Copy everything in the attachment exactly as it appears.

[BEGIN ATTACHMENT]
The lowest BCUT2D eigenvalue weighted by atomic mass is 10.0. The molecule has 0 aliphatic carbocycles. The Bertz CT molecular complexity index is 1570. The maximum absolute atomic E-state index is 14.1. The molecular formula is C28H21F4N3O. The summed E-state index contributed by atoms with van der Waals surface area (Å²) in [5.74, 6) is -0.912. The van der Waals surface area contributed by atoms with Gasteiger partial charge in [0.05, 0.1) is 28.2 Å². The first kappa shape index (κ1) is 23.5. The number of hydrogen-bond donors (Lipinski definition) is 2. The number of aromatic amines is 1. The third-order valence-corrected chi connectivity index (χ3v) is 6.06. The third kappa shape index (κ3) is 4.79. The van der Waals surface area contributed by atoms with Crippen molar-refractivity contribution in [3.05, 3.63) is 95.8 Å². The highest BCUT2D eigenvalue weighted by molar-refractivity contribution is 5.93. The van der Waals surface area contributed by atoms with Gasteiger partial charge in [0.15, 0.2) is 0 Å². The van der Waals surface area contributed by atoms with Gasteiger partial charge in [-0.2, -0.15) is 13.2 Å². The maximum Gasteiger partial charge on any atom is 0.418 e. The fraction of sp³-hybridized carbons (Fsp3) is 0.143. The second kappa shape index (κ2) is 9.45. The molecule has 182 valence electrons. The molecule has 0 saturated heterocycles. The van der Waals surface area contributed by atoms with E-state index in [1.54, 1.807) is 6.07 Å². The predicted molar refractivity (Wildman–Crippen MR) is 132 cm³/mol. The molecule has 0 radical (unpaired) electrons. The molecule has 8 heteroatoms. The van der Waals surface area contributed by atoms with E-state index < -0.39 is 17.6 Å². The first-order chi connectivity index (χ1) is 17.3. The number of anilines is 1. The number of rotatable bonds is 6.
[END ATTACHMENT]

The lowest BCUT2D eigenvalue weighted by atomic mass is 10.0. The molecule has 0 aliphatic carbocycles. The Bertz CT molecular complexity index is 1570. The maximum absolute atomic E-state index is 14.1. The molecular formula is C28H21F4N3O. The summed E-state index contributed by atoms with van der Waals surface area (Å²) in [5.74, 6) is -0.912. The van der Waals surface area contributed by atoms with Gasteiger partial charge in [0.05, 0.1) is 28.2 Å². The first kappa shape index (κ1) is 23.5. The number of hydrogen-bond donors (Lipinski definition) is 2. The number of aromatic amines is 1. The third-order valence-corrected chi connectivity index (χ3v) is 6.06. The third kappa shape index (κ3) is 4.79. The van der Waals surface area contributed by atoms with Crippen molar-refractivity contribution in [3.05, 3.63) is 95.8 Å². The highest BCUT2D eigenvalue weighted by molar-refractivity contribution is 5.93. The van der Waals surface area contributed by atoms with Gasteiger partial charge in [0.15, 0.2) is 0 Å². The van der Waals surface area contributed by atoms with Gasteiger partial charge in [-0.2, -0.15) is 13.2 Å². The maximum Gasteiger partial charge on any atom is 0.418 e. The fraction of sp³-hybridized carbons (Fsp3) is 0.143. The second kappa shape index (κ2) is 9.45. The molecule has 182 valence electrons. The molecule has 0 saturated heterocycles. The van der Waals surface area contributed by atoms with E-state index in [1.54, 1.807) is 6.07 Å². The predicted molar refractivity (Wildman–Crippen MR) is 132 cm³/mol. The molecule has 0 radical (unpaired) electrons. The molecule has 8 heteroatoms. The van der Waals surface area contributed by atoms with E-state index < -0.39 is 17.6 Å². The first-order chi connectivity index (χ1) is 17.3. The number of anilines is 1. The number of rotatable bonds is 6.